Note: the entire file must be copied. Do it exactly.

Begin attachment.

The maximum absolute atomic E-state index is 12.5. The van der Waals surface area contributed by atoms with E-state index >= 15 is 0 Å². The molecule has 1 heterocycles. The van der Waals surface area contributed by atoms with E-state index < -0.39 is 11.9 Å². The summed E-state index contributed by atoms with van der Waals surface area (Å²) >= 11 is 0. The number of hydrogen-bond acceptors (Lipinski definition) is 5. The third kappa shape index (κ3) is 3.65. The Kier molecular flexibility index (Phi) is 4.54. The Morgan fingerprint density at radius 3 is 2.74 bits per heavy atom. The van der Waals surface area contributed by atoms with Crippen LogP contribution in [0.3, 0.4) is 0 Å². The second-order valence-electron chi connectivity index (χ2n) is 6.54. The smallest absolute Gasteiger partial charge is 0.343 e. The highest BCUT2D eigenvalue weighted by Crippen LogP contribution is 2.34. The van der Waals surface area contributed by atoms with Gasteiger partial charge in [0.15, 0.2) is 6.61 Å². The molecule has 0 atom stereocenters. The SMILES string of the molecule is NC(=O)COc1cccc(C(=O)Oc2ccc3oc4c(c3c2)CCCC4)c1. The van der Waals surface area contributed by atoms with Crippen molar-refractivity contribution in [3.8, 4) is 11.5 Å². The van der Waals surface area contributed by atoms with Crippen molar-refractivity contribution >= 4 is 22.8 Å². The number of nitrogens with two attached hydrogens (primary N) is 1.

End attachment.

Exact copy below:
The maximum absolute atomic E-state index is 12.5. The van der Waals surface area contributed by atoms with E-state index >= 15 is 0 Å². The molecule has 1 heterocycles. The van der Waals surface area contributed by atoms with E-state index < -0.39 is 11.9 Å². The summed E-state index contributed by atoms with van der Waals surface area (Å²) >= 11 is 0. The number of hydrogen-bond acceptors (Lipinski definition) is 5. The third kappa shape index (κ3) is 3.65. The Kier molecular flexibility index (Phi) is 4.54. The Morgan fingerprint density at radius 3 is 2.74 bits per heavy atom. The van der Waals surface area contributed by atoms with Crippen LogP contribution in [0.3, 0.4) is 0 Å². The second-order valence-electron chi connectivity index (χ2n) is 6.54. The smallest absolute Gasteiger partial charge is 0.343 e. The highest BCUT2D eigenvalue weighted by Crippen LogP contribution is 2.34. The van der Waals surface area contributed by atoms with Gasteiger partial charge in [0.15, 0.2) is 6.61 Å². The molecule has 0 atom stereocenters. The SMILES string of the molecule is NC(=O)COc1cccc(C(=O)Oc2ccc3oc4c(c3c2)CCCC4)c1. The van der Waals surface area contributed by atoms with Crippen molar-refractivity contribution in [3.8, 4) is 11.5 Å². The van der Waals surface area contributed by atoms with Crippen molar-refractivity contribution >= 4 is 22.8 Å². The number of nitrogens with two attached hydrogens (primary N) is 1.